This gift of forgiveness is the only thing available to us that is truly right and good.  It is not my opinion of right, nor is it your opinion.  It is not my or your opinion of good.  It is simply truth.  Why?  Because it is a gift.  It isn’t sold or purchased; it is the only thing that isn’t given with any expectation of anything as payment.  We don’t change to receive forgiveness, we change because we are forgiven.  It is the first step on the path to real justice.

But being among the forgiven is huge.  Being forgiven gives us the right and power to forgive.  Being confident of our identity, gives us the freedom and power to love and serve.  Being cared for and loved is the path to being something more that we are, because we have confidence in what is good and right and have no fear of repercussion.  Without the confidence of forgiveness, we must look out for ourselves, for me, for number 1.  But with the confidence, we can set that aside and put others first.  This doesn’t mean we become perfect, but it does mean we desire to become that way, not for our own honor but for that of the one who has forgiven us.

So as we look at the true meaning of Christmas, how differently would we act and behave if we start with forgiveness?  What if, before seeking righteous judgment upon others, we first start by forgiving them?  How different would we behave if we counted ourselves among the forgiven?  In whom would we invest?  To whom would we show love and forgiveness?  Who would we help and serve?

What if, instead of using justice as a hammer to beat others into submission, we take it upon ourselves to act justly and to love mercy and to walk humblywith God?

We can make the choice this Christmas.  We can focus on the temporary things of the season: the hustle and bustle, the stress of material gifts, the attempt to find joy and happiness in nostalgia.  Or, we can focus on fully accepting this miraculous gift and living as one of the forgiven?  Your choice.

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07.4 BSF Matthew Week 7, Day 4

Today’s Scripture

My Daily Journal:

I wouldn’t call it a treasure, but it is definitely something people hold on to, sometimes even to the grave.  Call it righteous indignation, personal justice, the need to get even, to get back, to set the record straight.  It is ugly, but it is also very, very human.

I know “christians” who have said of a family member, “I will never forgive them.  What they did was beyond forgiveness.”  But Jesus teaches that our forgiveness is conditional.  We are forgiven as we forgive.  And if we do not forgive others, then we will not be forgiven.  We may try to justify it and claim what they did was worse than what we do.  But, I don’t see that covered in these words of our Lord.  Either forgive or forfeit your own forgiveness.  It is another of those “free choices” we get to make.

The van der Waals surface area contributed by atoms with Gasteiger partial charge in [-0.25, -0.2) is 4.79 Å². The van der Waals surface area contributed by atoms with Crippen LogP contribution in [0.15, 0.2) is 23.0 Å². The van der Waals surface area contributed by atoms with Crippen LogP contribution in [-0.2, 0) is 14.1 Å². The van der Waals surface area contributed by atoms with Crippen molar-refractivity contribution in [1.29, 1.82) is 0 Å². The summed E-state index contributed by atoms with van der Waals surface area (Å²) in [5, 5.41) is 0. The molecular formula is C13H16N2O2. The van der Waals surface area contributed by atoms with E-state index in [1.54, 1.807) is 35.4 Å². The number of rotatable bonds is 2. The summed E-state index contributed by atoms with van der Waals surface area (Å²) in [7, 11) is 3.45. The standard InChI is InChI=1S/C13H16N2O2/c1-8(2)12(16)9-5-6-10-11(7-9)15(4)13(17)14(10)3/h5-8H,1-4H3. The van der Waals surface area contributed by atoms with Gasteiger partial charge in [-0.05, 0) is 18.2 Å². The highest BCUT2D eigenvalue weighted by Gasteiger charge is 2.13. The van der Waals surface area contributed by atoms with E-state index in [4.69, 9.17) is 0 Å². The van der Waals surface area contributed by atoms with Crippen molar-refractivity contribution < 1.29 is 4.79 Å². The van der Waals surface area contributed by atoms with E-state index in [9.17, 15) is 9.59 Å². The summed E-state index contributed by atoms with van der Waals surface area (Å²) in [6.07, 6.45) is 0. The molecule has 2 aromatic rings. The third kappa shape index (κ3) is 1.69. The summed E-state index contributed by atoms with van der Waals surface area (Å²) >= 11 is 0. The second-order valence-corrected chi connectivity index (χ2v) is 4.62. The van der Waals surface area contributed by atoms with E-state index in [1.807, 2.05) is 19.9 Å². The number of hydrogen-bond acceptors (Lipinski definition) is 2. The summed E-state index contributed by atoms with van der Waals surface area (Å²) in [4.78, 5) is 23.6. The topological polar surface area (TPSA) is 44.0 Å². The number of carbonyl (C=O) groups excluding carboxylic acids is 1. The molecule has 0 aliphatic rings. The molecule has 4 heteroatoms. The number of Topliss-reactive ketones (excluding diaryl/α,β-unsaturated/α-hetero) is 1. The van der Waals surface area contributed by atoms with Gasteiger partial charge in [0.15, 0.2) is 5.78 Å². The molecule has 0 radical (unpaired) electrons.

Forgiveness doesn’t mean condoning their behavior.  It doesn’t even necessarily mean reconciliation.  It simply means that we no longer hold their transgression against them and, I believe, pray that God turn them back to Him.  This is hard.

It brings to mind the book, Amish Grace, How Forgiveness Transcends Tragedy.  If you haven’t read it, here is the synopsis from Amazon:

On Monday morning, October 2, 2006, a gunman entered a one-room Amish school in Nickel Mines, Pennsylvania. In front of twenty-five horrified pupils, thirty-two-year-old Charles Roberts ordered the boys and the teacher to leave. After tying the legs of the ten remaining girls, Roberts prepared to shoot them execution style with an automatic rifle and four hundred rounds of ammunition that he brought for the task. The oldest hostage, a thirteen-year-old, begged Roberts to “shoot me first and let the little ones go.” Refusing her offer, he opened fire on all of them, killing five and leaving the others critically wounded. He then shot himself as police stormed the building. His motivation? “I’m angry at God for taking my little daughter,” he told the children before the massacre.

The story captured the attention of broadcast and print media in the United States and around the world. By Tuesday morning some fifty television crews had clogged the small village of Nickel Mines, staying for five days until the killer and the killed were buried. The blood was barely dry on the schoolhouse floor when Amish parents brought words of forgiveness to the family of the one who had slain their children.

The outside world was incredulous that such forgiveness could be offered so quickly for such a heinous crime. Of the hundreds of media queries that the authors received about the shooting, questions about forgiveness rose to the top. Forgiveness, in fact, eclipsed the tragic story, trumping the violence and arresting the world’s attention.

Within a week of the murders, Amish forgiveness was a central theme in more than 2,400 news stories around the world. The Washington Post, The New York Times, USA Today, Newsweek, NBC Nightly News, CBS Morning News, Larry King Live, Fox News, Oprah, and dozens of other media outlets heralded the forgiving Amish. From the Khaleej Times (United Arab Emirates) to Australian television, international media were opining on Amish forgiveness. Three weeks after the shooting, “Amish forgiveness” had appeared in 2,900 news stories worldwide and on 534,000 web sites.